Social Security disability and early-onset Alzheimer’s
Terry Katz & Associates | April 26, 2012 | Last modified on October 17th, 2018 | Social Security Administration News
Alzheimer’s is a frightening disease that many New York residents, unfortunately, encounter, sometimes at a much younger age than expected. In fact, authorities note that 4 percent of the 5.4 million individuals in our country who suffer from the disease have early-onset Alzheimer’s. Often it strikes when a person is still in their 40s or 50s. When that happens, it may be necessary to seek Social Security disability benefits for illness.
When a debilitating disease such as Alzheimer’s affects an individual, it can become difficult to maintain employment. Unfortunately for some, when that happens, the worker may not qualify for traditional unemployment benefits due to their diagnosis.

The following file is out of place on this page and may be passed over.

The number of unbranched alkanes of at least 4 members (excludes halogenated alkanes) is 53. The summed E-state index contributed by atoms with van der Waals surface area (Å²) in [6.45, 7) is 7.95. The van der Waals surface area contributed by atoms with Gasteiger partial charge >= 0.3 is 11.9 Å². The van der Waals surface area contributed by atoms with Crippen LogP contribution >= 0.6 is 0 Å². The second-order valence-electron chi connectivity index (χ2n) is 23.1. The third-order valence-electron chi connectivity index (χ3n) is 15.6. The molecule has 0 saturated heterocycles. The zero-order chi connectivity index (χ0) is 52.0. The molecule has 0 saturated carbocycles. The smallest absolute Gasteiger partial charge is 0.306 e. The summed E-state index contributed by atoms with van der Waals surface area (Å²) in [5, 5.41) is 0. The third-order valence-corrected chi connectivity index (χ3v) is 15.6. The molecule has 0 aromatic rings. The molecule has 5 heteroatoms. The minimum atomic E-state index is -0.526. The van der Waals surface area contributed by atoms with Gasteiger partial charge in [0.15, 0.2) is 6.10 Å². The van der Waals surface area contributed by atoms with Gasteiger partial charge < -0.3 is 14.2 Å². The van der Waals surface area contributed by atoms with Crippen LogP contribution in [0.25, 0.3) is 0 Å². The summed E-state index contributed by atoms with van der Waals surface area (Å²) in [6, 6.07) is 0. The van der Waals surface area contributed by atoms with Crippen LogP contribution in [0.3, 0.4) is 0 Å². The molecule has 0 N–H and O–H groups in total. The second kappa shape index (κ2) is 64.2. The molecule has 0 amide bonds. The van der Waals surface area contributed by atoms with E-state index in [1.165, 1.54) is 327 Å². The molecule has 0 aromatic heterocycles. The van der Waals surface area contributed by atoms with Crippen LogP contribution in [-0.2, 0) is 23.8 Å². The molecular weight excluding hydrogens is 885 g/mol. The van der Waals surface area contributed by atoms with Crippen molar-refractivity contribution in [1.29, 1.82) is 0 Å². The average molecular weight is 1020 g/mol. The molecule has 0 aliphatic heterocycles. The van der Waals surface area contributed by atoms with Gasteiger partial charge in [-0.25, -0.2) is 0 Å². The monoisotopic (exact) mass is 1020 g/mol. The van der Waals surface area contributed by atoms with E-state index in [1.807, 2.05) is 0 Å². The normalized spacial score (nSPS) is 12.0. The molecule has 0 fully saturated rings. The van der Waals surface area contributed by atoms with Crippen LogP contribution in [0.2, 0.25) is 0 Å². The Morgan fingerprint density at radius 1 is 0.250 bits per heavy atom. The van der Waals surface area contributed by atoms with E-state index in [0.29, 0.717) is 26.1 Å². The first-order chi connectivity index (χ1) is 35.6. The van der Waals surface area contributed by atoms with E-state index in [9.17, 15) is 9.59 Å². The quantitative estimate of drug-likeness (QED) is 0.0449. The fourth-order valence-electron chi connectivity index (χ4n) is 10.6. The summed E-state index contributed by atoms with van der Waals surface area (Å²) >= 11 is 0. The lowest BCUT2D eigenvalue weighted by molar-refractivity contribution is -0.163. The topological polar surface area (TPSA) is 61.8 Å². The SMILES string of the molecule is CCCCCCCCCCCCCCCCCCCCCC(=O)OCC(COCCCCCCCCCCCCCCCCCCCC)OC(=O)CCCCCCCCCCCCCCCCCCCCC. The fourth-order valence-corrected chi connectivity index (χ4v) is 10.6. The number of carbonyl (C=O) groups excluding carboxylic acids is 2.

Social Security disability benefits were designed, in part, to assist those who can no longer work due to illness, injury or other conditions. The monthly payments can be a significant help to families and individuals who cannot make ends meet due to their inability to work.
It may make sense for people in New York — perhaps with the help of a family member or trusted adviser — who have been diagnosed with Alzheimer’s to consider applying for Social Security disability benefits as soon as possible. Many personal documents, including medical and wage records, are required as a part of the application. The time that it takes to gather these documents and obtain approval can be weeks or even months, according to some sources. However, the relief some may feel once they begin to receive Social Security disability benefits for illness or injury may be worth the wait for many.
Source: Las Vegas Sun, “As Alzheimer’s ravages father’s mind, the son takes off on a cross-country journey in support,” Jackie Valley, April 17, 2012